Calypso trembled with rage when she heard this, “You gods,” she exclaimed, “ought to be ashamed of yourselves. You are always jealous and hate seeing a goddess take a fancy to a mortal man, and live with him in open matrimony. So when rosy-fingered Dawn made love to Orion, you precious gods were all of you furious till Artemis went and killed him in Ortygia. So again when Ceres fell in love with Iasion, and yielded to him in a thrice-ploughed fallow field, Zeus came to hear of it before so very long and killed Iasion with his thunderbolts. And now you are angry with me too because I have a man here. I found the poor creature sitting all alone astride of a keel, for Zeus had struck his ship with lightning and sunk it in mid ocean, so that all his crew were drowned, while he himself was driven by wind and waves on to my island. I got fond of him and cherished him, and had set my heart on making him immortal, so that he should never grow old all his days; still I cannot cross Zeus, nor bring his counsels to nothing; therefore, if he insists upon it, let the man go beyond the seas again; but I cannot send him anywhere myself for I have neither ships nor men who can take him. Nevertheless I will readily give him such advice, in all good faith, as will be likely to bring him safely to his own country.”
“Then send him away,” said Hermes, “or Zeus will be angry with you and punish you”.
On this he took his leave, and Calypso went out to look for Odysseus, for she had heard Zeus' message. She found him sitting upon the beach with his eyes ever filled with tears, and dying of sheer home sickness; for he had got tired of Calypso, and though he was forced to sleep with her in the cave by night, it was she, not he, that would have it so. As for the day time, he spent it on the rocks and on the sea shore, weeping, crying aloud for his despair, and always looking out upon the sea. Calypso then went close up to him said:
“My poor fellow, you shall not stay here grieving and fretting your life out any longer. I am going to send you away of my own free will; so go, cut some beams of wood, and make yourself a large raft with an upper deck that it may carry you safely over the sea. I will put bread, wine, and water on board to save you from starving. I will also give you clothes, and will send you a fair wind to take you home, if the gods in heaven so will it—for they know more about these things, and can settle them better than I can.”
Odysseus shuddered as he heard her. “Now goddess,” he answered, “there is something behind all this; you cannot be really meaning to help me home when you bid me do such a dreadful thing as put to sea on a raft. Not even a well found ship with a fair wind could venture on such a distant voyage: nothing that you can say or do shall make me go on board a raft unless you first solemnly swear that you mean me no mischief.”
Calypso smiled at this and caressed him with her hand: “You know a great deal,” said she, “but you are quite wrong here. May heaven above and earth below be my witnesses, with the waters of the river Styx—and this is the most solemn oath which a blessed god can take—that I mean you no sort of harm, and am only advising you to do exactly what I should do myself in your place. I am dealing with you quite straightforwardly; my heart is not made of iron, and I am very sorry for you.”
When she had thus spoken she led the way rapidly before him, and Odysseus followed in her steps; so the pair, goddess and man, went on and on till they came to Calypso's cave, where Odysseus took the seat that Hermes had just left. Calypso set meat and drink before him of the food that mortals eat; but her maids brought ambrosia and nectar for herself, and they laid their hands on the good things that were before them. When they had satisfied themselves with meat and drink, Calypso spoke, saying:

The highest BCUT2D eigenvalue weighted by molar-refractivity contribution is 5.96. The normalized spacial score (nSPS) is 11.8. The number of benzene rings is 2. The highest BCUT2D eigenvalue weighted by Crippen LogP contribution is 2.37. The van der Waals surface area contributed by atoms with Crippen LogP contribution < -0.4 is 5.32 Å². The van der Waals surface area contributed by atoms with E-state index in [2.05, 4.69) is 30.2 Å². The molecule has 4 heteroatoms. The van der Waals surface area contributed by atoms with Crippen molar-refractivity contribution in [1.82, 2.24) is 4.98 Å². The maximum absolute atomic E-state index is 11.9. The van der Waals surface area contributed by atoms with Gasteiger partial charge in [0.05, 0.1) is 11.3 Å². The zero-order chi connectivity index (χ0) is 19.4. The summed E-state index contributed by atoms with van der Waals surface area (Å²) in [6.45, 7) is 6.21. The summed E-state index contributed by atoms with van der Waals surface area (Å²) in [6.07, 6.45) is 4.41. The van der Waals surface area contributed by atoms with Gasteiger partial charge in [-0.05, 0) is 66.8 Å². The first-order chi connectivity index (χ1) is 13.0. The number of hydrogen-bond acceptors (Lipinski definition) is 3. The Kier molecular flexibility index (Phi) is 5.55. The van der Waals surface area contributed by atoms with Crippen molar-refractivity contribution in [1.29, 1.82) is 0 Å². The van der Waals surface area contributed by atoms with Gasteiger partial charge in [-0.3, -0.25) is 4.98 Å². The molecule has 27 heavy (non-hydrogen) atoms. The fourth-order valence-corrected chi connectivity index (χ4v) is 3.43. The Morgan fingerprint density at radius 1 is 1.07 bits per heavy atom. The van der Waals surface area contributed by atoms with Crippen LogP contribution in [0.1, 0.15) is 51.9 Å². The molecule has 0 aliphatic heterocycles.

“Odysseus, noble son of Laertes, so you would start home to your own land at once? Good luck go with you, but if you could only know how much suffering is in store for you before you get back to your own country, you would stay where you are, keep house along with me, and let me make you immortal, no matter how anxious you may be to see this wife of yours, of whom you are thinking all the time day after day; yet I flatter myself that I am no whit less tall or well-looking than she is, for it is not to be expected that a mortal woman should compare in beauty with an immortal.”
“Goddess,” replied Odysseus, “do not be angry with me about this. I am quite aware that my wife Penelope is nothing like so tall or so beautiful as yourself. She is only a woman, whereas you are an immortal. Nevertheless, I want to get home, and can think of nothing else. If some god wrecks me when I am on the sea, I will bear it and make the best of it. I have had infinite trouble both by land and sea already, so let this go with the rest.”
Presently the sun set and it became dark, whereon the pair retired into the inner part of the cave and went to bed.
When the child of morning rosy-fingered Dawn appeared, Odysseus put on his shirt and cloak, while the goddess wore a dress of a light gossamer fabric, very fine and graceful, with a beautiful golden girdle about her waist and a veil to cover her head. She at once set herself to think how she could speed Odysseus on his way. So she gave him a great bronze axe that suited his hands; it was sharpened on both sides, and had a beautiful olive-wood handle fitted firmly on to it. She also gave him a sharp adze, and then led the way to the far end of the island where the largest trees grew—alder, poplar and pine, that reached the sky—very dry and well seasoned, so as to sail light for him in the water. Then, when she had shown him where the best trees grew, Calypso went home, leaving him to cut them, which he soon finished doing. He cut down twenty trees in all and adzed them smooth, squaring them by rule in good workmanlike fashion. Meanwhile Calypso came back with some augers, so he bored holes with them and fitted the timbers together with bolts and rivets. He made the raft as broad as a skilled shipwright makes the beam of a large vessel, and he fixed a deck on top of the ribs, and ran a gunwale all round it. He also made a mast with a yard arm, and a rudder to steer with. He fenced the raft all round with wicker hurdles as a protection against the waves, and then he threw on a quantity of wood. By and by Calypso brought him some linen to make the sails, and he made these too, excellently, making them fast with braces and sheets. Last of all, with the help of levers, he drew the raft down into the water.